In this article we are going to estimate the intrinsic value of Dominion Energy, Inc. (NYSE:D) by taking the expected future cash flows and discounting them to their present value. Our analysis will employ the Discounted Cash Flow (DCF) model. Before you think you won't be able to understand it, just read on! It's actually much less complex than you'd imagine.
We generally believe that a company's value is the present value of all of the cash it will generate in the future. However, a DCF is just one valuation metric among many, and it is not without flaws. Anyone interested in learning a bit more about intrinsic value should have a read of the Simply Wall St analysis model.
Crunching The Numbers
We are going to use a two-stage DCF model, which, as the name states, takes into account two stages of growth. The first stage is generally a higher growth period which levels off heading towards the terminal value, captured in the second 'steady growth' period. To begin with, we have to get estimates of the next ten years of cash flows. Where possible we use analyst estimates, but when these aren't available we extrapolate the previous free cash flow (FCF) from the last estimate or reported value. We assume companies with shrinking free cash flow will slow their rate of shrinkage, and that companies with growing free cash flow will see their growth rate slow, over this period. We do this to reflect that growth tends to slow more in the early years than it does in later years.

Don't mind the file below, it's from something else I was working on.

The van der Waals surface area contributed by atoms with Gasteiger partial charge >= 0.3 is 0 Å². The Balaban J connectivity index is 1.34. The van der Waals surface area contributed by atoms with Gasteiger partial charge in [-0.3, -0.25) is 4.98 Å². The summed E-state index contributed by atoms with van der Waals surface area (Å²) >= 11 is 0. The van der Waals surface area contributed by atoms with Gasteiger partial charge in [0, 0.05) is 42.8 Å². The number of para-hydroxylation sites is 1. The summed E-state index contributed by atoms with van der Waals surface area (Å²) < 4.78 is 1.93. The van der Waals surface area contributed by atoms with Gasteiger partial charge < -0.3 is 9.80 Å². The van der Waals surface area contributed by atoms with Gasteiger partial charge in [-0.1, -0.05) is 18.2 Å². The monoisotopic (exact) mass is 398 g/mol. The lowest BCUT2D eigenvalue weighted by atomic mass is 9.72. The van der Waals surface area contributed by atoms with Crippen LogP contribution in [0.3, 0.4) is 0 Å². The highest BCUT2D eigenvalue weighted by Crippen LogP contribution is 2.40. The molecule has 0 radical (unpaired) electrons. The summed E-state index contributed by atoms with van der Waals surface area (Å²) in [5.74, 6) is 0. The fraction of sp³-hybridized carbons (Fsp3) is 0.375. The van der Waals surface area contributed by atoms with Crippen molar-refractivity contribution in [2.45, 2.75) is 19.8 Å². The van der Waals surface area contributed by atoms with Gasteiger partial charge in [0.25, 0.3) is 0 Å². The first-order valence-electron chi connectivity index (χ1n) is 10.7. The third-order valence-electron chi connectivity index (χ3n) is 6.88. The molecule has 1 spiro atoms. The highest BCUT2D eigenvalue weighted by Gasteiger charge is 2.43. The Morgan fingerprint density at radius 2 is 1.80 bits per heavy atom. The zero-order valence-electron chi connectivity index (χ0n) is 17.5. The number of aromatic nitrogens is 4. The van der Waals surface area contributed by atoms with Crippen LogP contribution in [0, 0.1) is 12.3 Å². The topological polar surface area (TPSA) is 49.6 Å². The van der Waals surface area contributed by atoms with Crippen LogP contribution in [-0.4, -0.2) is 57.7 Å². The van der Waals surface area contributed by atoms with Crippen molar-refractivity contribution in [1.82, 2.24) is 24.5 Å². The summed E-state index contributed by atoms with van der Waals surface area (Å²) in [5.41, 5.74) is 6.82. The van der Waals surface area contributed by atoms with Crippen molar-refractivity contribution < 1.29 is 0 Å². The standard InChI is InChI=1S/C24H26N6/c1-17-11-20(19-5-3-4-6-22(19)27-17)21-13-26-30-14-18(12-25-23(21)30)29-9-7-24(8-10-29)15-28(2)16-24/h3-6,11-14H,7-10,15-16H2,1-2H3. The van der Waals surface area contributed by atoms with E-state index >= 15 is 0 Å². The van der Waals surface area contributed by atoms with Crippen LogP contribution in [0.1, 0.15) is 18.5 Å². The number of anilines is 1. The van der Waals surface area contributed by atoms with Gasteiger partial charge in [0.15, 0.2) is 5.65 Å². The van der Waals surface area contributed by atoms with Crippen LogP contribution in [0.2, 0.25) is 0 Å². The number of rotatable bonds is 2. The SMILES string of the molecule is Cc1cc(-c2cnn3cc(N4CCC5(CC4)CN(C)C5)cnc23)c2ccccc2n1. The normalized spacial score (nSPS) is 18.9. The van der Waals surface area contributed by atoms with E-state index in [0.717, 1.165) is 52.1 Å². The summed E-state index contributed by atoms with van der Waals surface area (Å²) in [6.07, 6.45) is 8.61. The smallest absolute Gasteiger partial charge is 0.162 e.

Generally we assume that a dollar today is more valuable than a dollar in the future, and so the sum of these future cash flows is then discounted to today's value:
10-year free cash flow (FCF) estimate
|Levered FCF ($, Millions)||-US$2.83b||-US$3.17b||-US$3.25b||US$2.12b||US$2.90b||US$3.66b||US$4.36b||US$4.97b||US$5.48b||US$5.91b|
|Growth Rate Estimate Source||Analyst x3||Analyst x3||Analyst x2||Analyst x1||Est @ 36.88%||Est @ 26.4%||Est @ 19.06%||Est @ 13.92%||Est @ 10.33%||Est @ 7.81%|
|Present Value ($, Millions) Discounted @ 5.3%||-US$2.7k||-US$2.9k||-US$2.8k||US$1.7k||US$2.2k||US$2.7k||US$3.0k||US$3.3k||US$3.4k||US$3.5k|
("Est" = FCF growth rate estimated by Simply Wall St)
Present Value of 10-year Cash Flow (PVCF) = US$12b
The second stage is also known as Terminal Value, this is the business's cash flow after the first stage. The Gordon Growth formula is used to calculate Terminal Value at a future annual growth rate equal to the 5-year average of the 10-year government bond yield of 1.9%. We discount the terminal cash flows to today's value at a cost of equity of 5.3%.
Terminal Value (TV)= FCF2032 × (1 + g) ÷ (r – g) = US$5.9b× (1 + 1.9%) ÷ (5.3%– 1.9%) = US$178b
Present Value of Terminal Value (PVTV)= TV / (1 + r)10= US$178b÷ ( 1 + 5.3%)10= US$106b
The total value, or equity value, is then the sum of the present value of the future cash flows, which in this case is US$117b. To get the intrinsic value per share, we divide this by the total number of shares outstanding. Relative to the current share price of US$81.8, the company appears quite good value at a 42% discount to where the stock price trades currently. The assumptions in any calculation have a big impact on the valuation, so it is better to view this as a rough estimate, not precise down to the last cent.